Fanfiction - Phoenix (Constellations Series)
So one of the most amazing ladies in this fandom, Master Seamstress (©) @outlanderedandoverhere, posted a picture of a beautiful Edwardian teal dress a while back. It turns out we both loved it and fangirled plenty about it. Soon enough the idea of her making a version of that dress for Sindy!Claire and me writing a story to go with it was born – we are just that kind of crazy. She inspired me to go back to one of my series, the place where it all started in a sense. I really can’t thank you enough for your hard work, dear - you are as talented as kind-hearted. I’ll never not fangirl over you.
Brahms echoed furiously through the open doors as the orchestra launched itself in a rendition of Hungarian Dance. It started like a riot, a crescendo of frenetic instruments, that made his blood swirl faster inside his veins, eager to jump and dance in the chambers of his heart.
Jamie adjusted his formal black tailcoats and checked his red hair – tamed by several minutes of strenuous work with brilliantine pomade. He wasn’t that used to it, usually allowing his hair to flow loose and tousled, hidden under his homburg hat when he went out for his daily chores. But the occasion demanded his very best evening attire, like a proper Edwardian gentleman, and Jamie was fairly confident he was looking dapper.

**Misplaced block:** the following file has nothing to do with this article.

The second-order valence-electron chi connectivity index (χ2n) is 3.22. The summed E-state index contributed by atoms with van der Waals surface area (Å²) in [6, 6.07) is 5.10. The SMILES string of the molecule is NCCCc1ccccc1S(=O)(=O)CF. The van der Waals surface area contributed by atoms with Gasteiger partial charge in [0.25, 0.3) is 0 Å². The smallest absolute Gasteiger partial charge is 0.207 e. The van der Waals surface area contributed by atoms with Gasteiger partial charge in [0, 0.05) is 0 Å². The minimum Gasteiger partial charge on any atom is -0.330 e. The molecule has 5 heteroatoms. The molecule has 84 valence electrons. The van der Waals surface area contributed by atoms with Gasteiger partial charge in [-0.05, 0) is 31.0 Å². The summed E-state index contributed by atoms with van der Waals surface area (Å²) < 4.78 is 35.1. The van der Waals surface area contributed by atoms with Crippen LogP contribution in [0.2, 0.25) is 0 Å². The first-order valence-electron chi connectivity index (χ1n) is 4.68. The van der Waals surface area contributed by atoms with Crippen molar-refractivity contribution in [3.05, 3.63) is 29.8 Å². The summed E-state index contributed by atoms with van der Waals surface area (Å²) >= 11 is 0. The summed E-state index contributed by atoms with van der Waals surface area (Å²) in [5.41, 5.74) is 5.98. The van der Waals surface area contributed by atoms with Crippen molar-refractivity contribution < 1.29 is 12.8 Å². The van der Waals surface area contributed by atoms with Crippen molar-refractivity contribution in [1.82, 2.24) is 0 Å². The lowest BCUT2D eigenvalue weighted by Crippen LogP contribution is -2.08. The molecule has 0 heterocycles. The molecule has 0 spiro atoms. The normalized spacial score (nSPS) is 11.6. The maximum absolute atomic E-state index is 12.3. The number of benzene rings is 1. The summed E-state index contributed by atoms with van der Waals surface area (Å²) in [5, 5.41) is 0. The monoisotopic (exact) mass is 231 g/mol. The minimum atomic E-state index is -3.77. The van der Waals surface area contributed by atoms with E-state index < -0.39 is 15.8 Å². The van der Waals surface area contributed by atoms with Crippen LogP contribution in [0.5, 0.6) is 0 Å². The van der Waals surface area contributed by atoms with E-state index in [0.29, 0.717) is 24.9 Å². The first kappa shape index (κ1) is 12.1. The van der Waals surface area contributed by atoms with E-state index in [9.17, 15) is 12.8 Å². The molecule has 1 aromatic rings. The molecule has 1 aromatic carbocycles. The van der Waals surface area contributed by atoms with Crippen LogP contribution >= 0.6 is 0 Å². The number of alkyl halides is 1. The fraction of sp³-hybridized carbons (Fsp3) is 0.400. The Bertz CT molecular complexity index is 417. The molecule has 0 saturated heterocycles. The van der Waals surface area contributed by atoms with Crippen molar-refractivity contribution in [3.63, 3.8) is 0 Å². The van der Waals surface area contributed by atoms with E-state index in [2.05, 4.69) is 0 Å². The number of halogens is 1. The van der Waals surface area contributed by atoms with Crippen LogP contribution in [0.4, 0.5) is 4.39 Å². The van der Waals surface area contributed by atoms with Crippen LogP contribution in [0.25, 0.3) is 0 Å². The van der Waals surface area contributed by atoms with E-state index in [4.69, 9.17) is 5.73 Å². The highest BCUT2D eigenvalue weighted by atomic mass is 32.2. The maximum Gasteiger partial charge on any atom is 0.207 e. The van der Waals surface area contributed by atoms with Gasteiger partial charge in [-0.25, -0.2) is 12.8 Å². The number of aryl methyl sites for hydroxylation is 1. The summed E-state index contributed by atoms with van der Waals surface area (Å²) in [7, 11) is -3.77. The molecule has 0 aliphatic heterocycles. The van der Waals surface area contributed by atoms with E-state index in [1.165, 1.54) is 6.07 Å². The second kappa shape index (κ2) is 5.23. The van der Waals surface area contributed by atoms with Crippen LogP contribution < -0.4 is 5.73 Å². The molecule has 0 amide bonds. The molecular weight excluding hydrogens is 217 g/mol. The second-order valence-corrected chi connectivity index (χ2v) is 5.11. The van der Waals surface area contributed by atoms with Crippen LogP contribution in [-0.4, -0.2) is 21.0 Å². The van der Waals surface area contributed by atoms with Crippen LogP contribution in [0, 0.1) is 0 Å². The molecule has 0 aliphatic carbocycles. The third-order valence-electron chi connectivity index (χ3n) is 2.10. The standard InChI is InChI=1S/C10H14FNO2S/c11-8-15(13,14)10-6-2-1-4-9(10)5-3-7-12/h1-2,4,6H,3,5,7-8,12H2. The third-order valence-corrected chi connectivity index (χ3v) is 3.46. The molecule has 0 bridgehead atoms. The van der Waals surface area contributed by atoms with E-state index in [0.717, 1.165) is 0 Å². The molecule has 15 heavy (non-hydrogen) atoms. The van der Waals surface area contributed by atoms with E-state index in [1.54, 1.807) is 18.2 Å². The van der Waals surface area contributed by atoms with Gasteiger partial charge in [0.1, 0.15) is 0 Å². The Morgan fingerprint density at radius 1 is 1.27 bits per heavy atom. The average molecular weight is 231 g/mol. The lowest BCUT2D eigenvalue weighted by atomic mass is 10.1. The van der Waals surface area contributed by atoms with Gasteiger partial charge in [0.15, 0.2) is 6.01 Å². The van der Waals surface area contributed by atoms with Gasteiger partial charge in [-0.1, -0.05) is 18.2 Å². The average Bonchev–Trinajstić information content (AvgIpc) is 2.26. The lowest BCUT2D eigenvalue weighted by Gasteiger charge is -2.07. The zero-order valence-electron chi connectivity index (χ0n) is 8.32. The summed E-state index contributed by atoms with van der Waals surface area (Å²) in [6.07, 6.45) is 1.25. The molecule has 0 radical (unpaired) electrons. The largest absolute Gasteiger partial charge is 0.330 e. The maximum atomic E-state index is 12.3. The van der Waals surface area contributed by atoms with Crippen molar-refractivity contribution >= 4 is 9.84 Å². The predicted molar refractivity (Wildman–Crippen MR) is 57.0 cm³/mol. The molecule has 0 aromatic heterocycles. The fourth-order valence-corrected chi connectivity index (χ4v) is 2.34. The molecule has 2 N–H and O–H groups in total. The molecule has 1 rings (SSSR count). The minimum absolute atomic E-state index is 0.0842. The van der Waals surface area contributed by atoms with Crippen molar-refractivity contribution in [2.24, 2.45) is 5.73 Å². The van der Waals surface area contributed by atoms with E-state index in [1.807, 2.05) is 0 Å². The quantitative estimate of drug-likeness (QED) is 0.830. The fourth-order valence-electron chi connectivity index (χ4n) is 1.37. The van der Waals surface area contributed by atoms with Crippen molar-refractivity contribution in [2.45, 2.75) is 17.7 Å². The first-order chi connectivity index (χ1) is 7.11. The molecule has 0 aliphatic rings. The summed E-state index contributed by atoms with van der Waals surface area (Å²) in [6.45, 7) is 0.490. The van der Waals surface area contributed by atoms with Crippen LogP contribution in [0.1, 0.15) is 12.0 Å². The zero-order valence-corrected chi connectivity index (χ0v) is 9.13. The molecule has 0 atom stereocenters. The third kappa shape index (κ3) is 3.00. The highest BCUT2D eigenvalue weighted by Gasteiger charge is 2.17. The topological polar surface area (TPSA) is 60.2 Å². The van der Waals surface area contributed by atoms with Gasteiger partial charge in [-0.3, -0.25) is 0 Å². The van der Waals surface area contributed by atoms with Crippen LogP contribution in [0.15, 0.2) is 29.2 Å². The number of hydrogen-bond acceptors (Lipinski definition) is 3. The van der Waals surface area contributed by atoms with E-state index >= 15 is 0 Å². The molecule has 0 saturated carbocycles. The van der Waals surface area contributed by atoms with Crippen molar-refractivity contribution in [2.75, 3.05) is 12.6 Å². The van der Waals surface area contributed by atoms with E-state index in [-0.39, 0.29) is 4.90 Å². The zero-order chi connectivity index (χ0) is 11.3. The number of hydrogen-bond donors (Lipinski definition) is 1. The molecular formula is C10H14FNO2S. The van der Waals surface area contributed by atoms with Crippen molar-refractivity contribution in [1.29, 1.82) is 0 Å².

It was a birthday celebration for the daughter of the house, a wealthy heir of lands and titles in Oxfordshire – probably spoilt and coquettish, fishing for a suitable match since her debutante ball at the mercy of the King.
Jamie had been travelling home to Scotland, coming from a season of profitable connections in Paris, when one his best friends, Lord John Grey – a nobleman himself from the finest breed – had asked him to spend a short amount of time at his country house, in order to help him with some complex business arrangement. He had later insisted that Jamie must accompany him to the function, dangling in front of his eyes the chance of introducing his whiskey to a couple of eager – and well-lined – pockets.
After the debauchery he had witnessed in the Parisian cabarets, he wasn’t looking too forward to spending another night drinking, swallowing cigars and pretending to be interested in shallow conversations conducted by batting eyelashes or men comparing cock lengths.
What he craved was the simplicity of the moors and lochs of the home of his heart, the painting of clouds and mist from his bedroom window – even if for a short period of time. Soon enough, he was meant to make the voyage across the great sea to New York, where he would make the acquaintance of some of the wealthiest railway tycoons, caskets rolling from Fraser’s distillery into prospering America.
Shrugging to ease off some tension, Jamie managed to summon a pleasant smile and entered the house. It was a riveting crowd – men gathered together in corners like wolfpacks, evaluating their prey; woman sipped from champagne flutes, tasting beverage and gossip alike; the orchestra played along dutifully, decided to give a concert even without listeners.
Jamie greeted a couple of acquaintances, briefly commenting on the excellent turnout of the evening and enchantments of the Beauchamp estate, and accepted a glass of rich Portuguese port offered by a doting footman.